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Abstract

Clinico-laboratory Profile and Therapeutic Outcome of Serologically Confirmed Scrub Typhus in Children in Tertiary Care Children’s Hospital of Nepal

Introduction: Scrub typhus is an acute febrile illness endemic to tsutsugamushi triangle including Nepal. The WHO identifies scrub typhus as a re-emerging disease in South-East Asia. Scrub typhus can have varied manifestations in children. We aimed to study clinico-laboratory profile and therapeutic outcomes of serologically confirmed scrub typhus in children. Methods: A retrospective study was conducted at Kanti Children’s Hospital, Nepal after obtaining ethical clearance from Institutional Review Committee, and reviewing the medical records of serologically diagnosed scrub typhus admitted to the hospital between August 2016 and January 2018. Relevant data were entered in and analyzed using SPSS 20.0. Results: Children from 9 districts of Nepal severely affected by the 2015 earthquake were admitted; mostly from Dhading (14.5%) and Gorkha (9.7%) districts. All 62 children included in the study had a fever; whereas pain abdomen, vomiting, cough, headache, and generalized body swelling were present in 25.8%, 21.0% 24.2%, 14.5%, and 14.5% cases respectively. Hepatomegaly, splenomegaly, hepatosplenomegaly, lymphadenopathy, and rashes were found in 53.2%, 38.7%, 32.2%, 17.7% and 9.7% cases respectively. Thrombocytopenia and hyponatremia were seen in 72.6% and 28.6% cases respectively. The combination of hepatosplenomegaly and thrombocytopenia was seen in 29.0%. Azithromycin was used as first-line treatment in 56 (90.3%) children while other children were treated with doxycycline and chloramphenicol. Seven (11.3%) children required PICU admission. The mean duration of hospital stay for all children was 6.95 ( ± 2.68) days while it was 9.00 ( ± 3.51) days for children requiring PICU admission. Conclusions: Scrub typhus should be considered in children with an acute febrile illness with hepatosplenomegaly and thrombocytopenia. Azithromycin is the drug of choice. Some children may need intensive care.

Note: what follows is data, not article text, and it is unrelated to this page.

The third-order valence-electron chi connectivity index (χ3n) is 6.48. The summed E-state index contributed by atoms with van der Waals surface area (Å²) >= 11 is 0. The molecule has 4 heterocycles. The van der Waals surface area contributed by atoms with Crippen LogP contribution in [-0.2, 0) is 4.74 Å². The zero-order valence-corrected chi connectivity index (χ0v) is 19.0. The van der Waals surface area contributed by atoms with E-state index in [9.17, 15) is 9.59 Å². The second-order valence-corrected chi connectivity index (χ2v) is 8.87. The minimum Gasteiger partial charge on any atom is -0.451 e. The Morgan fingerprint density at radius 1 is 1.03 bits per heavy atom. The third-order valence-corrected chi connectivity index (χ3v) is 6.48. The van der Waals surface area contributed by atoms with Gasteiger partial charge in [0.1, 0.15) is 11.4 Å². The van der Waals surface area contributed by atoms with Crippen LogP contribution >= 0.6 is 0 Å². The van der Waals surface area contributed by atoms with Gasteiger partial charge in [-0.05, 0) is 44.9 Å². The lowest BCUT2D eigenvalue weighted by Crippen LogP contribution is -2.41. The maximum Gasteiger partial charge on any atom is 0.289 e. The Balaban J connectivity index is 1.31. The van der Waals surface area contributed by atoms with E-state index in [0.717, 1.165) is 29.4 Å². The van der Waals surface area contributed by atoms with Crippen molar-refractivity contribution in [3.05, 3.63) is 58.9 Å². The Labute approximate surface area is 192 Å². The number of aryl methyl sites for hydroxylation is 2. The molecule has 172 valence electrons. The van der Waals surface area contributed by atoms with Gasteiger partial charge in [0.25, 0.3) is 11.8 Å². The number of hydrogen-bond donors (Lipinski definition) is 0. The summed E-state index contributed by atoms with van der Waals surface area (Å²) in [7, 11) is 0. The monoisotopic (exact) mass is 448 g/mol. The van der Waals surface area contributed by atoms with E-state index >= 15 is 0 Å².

Author(s): Ravindra Kumar Sah*, Ram Hari Chapagain, Sushan Man Shrestha and Ganesh Kumar Rai

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